I use the same config file between my windows-linux-mac machines. But I'm having some trouble setting some org folders because of the different definition of paths per OS.

For instance setting my default notes folder for windows:

  ((string-equal system-type "windows-nt")
    (setq org-default-notes-file (concat org-directory "/notes.org"))

is giving me "D:\\my_data/notes.org"

(setq feeds-file (expand-file-name "notes.org" org-directory ))

is giving me "D:/my_data/notes.org"

As you can see, none is a working path in windows (or even in linux). How can I define a variable pointing to a path and concatenate any file I need taking Operative System into account?


The setting

(setq feeds-file (expand-file-name "notes.org" org-directory ))

is perfect for emacs internal usage. It gives "D:/my_data/notes.org" with forward-slashes.

The relevant section of the emacs manual is G.3 File Names on MS-Windows. It says:

MS-Windows and MS-DOS normally use a backslash, ‘\’, to separate name units within a file name, instead of the slash used on other systems. Emacs on MS-DOS/MS-Windows permits use of either slash or backslash, and also knows about drive letters in file names.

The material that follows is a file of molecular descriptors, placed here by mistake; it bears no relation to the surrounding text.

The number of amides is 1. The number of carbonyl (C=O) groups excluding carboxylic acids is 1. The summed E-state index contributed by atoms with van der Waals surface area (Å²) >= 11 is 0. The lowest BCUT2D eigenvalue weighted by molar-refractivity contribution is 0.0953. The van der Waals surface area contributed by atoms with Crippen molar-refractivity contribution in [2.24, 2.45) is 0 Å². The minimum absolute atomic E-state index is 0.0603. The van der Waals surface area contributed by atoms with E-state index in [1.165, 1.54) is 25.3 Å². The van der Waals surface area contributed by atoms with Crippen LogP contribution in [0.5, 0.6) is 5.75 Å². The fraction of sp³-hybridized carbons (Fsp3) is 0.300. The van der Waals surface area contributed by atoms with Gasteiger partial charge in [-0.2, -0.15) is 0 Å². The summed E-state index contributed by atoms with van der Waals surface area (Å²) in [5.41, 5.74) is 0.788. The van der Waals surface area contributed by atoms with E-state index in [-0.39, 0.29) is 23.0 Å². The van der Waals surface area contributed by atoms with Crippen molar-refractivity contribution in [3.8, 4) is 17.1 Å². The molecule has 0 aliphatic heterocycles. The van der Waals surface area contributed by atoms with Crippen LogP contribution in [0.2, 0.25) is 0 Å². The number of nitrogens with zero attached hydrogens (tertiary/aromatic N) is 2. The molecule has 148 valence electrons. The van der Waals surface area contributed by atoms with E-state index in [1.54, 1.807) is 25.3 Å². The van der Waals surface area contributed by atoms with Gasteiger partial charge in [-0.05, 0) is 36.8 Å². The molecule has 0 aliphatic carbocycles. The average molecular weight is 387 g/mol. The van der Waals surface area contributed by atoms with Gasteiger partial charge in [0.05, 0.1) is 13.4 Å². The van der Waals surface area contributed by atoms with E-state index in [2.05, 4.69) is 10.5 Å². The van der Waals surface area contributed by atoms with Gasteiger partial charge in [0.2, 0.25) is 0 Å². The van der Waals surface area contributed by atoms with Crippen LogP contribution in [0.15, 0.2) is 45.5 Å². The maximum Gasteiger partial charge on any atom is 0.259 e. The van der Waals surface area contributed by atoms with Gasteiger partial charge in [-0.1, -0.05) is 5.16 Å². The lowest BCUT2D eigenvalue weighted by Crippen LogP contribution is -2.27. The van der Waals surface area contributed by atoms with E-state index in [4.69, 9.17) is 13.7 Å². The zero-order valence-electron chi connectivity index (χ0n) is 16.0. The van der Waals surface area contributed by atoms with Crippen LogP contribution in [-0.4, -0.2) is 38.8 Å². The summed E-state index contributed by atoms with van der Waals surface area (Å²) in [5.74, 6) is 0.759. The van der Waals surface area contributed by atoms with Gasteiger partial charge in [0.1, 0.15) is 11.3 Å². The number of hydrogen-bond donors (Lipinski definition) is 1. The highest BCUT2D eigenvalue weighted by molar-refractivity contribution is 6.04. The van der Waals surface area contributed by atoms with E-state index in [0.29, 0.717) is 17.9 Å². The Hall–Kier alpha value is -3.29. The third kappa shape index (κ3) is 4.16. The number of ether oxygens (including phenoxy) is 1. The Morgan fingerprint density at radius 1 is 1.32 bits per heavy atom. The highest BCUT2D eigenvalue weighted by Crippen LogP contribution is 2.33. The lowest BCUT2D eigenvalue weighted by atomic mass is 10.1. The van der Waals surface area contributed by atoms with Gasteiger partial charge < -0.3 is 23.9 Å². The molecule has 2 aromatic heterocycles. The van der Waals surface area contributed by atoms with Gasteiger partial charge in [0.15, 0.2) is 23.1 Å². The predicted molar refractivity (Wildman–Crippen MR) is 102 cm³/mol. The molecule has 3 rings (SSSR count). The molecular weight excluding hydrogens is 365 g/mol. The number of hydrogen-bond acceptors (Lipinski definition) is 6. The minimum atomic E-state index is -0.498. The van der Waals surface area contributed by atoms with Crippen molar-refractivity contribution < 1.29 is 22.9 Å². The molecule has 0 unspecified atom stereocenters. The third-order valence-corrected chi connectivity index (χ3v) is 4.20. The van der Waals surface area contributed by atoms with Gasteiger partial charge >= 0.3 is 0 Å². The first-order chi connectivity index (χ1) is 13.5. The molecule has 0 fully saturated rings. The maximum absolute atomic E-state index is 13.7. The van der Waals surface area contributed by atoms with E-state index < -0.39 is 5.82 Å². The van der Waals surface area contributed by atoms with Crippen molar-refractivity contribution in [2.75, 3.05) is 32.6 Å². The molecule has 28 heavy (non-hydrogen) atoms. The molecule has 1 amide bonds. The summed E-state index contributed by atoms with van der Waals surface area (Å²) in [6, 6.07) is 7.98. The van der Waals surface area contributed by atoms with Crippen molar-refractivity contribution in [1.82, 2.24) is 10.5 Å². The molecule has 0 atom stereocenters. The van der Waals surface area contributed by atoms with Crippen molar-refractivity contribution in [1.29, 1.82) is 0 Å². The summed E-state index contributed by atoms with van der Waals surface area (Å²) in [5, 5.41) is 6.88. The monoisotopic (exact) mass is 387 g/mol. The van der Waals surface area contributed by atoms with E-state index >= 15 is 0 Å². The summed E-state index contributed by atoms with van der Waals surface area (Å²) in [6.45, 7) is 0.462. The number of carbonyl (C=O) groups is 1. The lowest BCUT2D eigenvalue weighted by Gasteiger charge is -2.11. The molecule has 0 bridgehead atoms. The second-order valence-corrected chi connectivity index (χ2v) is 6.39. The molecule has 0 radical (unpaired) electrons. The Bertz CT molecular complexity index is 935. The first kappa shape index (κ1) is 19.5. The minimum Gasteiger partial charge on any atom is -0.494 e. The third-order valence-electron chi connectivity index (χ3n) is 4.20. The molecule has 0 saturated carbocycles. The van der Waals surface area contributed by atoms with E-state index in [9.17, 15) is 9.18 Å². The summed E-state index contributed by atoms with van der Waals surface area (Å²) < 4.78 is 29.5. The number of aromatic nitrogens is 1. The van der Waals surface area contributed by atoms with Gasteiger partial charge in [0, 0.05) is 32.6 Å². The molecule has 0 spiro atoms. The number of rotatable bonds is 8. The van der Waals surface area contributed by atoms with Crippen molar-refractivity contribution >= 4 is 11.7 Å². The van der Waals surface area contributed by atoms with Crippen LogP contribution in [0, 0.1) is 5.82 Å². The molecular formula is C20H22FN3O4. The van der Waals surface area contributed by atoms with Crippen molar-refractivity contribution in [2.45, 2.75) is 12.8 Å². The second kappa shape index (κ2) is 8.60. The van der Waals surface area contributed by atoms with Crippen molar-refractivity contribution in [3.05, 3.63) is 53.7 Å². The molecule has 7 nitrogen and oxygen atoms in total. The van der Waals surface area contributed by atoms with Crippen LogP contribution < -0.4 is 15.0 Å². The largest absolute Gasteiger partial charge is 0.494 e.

There is another section on file names in the elisp manual:

On MS-DOS and MS-Windows, these functions (like the function that actually operate on files) accept MS-DOS or MS-Windows file-name syntax, where backslashes separate the components, as well as POSIX syntax; but they always return POSIX syntax. This enables Lisp programs to specify file names in POSIX syntax and work properly on all systems without change.

If you really need to convert the standard file name into the operating system dependent format you can use convert-standard-filename on file names in standard format.

If you need the windows separator ?\\ instead of / you can replace it by

(subst-char-in-string ?/ ?\\ standard-path)

where standard-path is the file name with / as path component separator.

Also be aware of the footnote in the Section "File Names" of the elisp manual that mentions the two functions cygwin-convert-file-name-from-windows and cygwin-convert-file-name-to-windows for converting file names under cygwin.

[1] In MS-Windows versions of Emacs compiled for the Cygwin environment, you can use the functions cygwin-convert-file-name-to-windows and cygwin-convert-file-name-from-windows to convert between the two file-name syntaxes.

  • Maybe for emacs internals is ok but the init part for windows is not working. The path is not recognized and any operation gives a message: wrong type argument. Will try with convert-standard-filename. Thanks – Forge Aug 17 '18 at 6:19
  • @Forge I added the citate of another section of the elisp manual that says that all emacs functions returning paths use slash as path component separator in the return value. I think you have to replace the slash for a backslash yourself if you need the backslash for stuff like call-process. I've added an example call of subst-char-in-string for that purpose in the answer. – Tobias Aug 17 '18 at 7:45

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